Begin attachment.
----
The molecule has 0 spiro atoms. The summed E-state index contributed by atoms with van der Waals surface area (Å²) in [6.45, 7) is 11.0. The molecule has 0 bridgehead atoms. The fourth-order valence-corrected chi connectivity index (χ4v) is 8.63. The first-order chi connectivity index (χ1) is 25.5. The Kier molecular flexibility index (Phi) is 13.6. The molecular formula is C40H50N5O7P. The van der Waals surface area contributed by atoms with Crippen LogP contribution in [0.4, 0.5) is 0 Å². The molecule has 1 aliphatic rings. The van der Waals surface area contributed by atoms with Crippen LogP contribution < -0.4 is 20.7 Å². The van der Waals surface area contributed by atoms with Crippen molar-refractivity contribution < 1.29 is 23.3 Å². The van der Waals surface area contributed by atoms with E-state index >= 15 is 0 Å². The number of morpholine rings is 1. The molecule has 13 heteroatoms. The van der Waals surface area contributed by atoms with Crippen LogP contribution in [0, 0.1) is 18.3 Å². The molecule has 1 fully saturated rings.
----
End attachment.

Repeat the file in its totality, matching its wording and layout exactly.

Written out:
The molecule has 0 spiro atoms. The summed E-state index contributed by atoms with van der Waals surface area (Å²) in [6.45, 7) is 11.0. The molecule has 0 bridgehead atoms. The fourth-order valence-corrected chi connectivity index (χ4v) is 8.63. The first-order chi connectivity index (χ1) is 25.5. The Kier molecular flexibility index (Phi) is 13.6. The molecular formula is C40H50N5O7P. The van der Waals surface area contributed by atoms with Crippen LogP contribution in [0.4, 0.5) is 0 Å². The molecule has 1 aliphatic rings. The van der Waals surface area contributed by atoms with Crippen LogP contribution < -0.4 is 20.7 Å². The van der Waals surface area contributed by atoms with Crippen molar-refractivity contribution < 1.29 is 23.3 Å². The van der Waals surface area contributed by atoms with E-state index >= 15 is 0 Å². The number of morpholine rings is 1. The molecule has 13 heteroatoms. The van der Waals surface area contributed by atoms with Crippen LogP contribution in [0, 0.1) is 18.3 Å². The molecule has 1 fully saturated rings.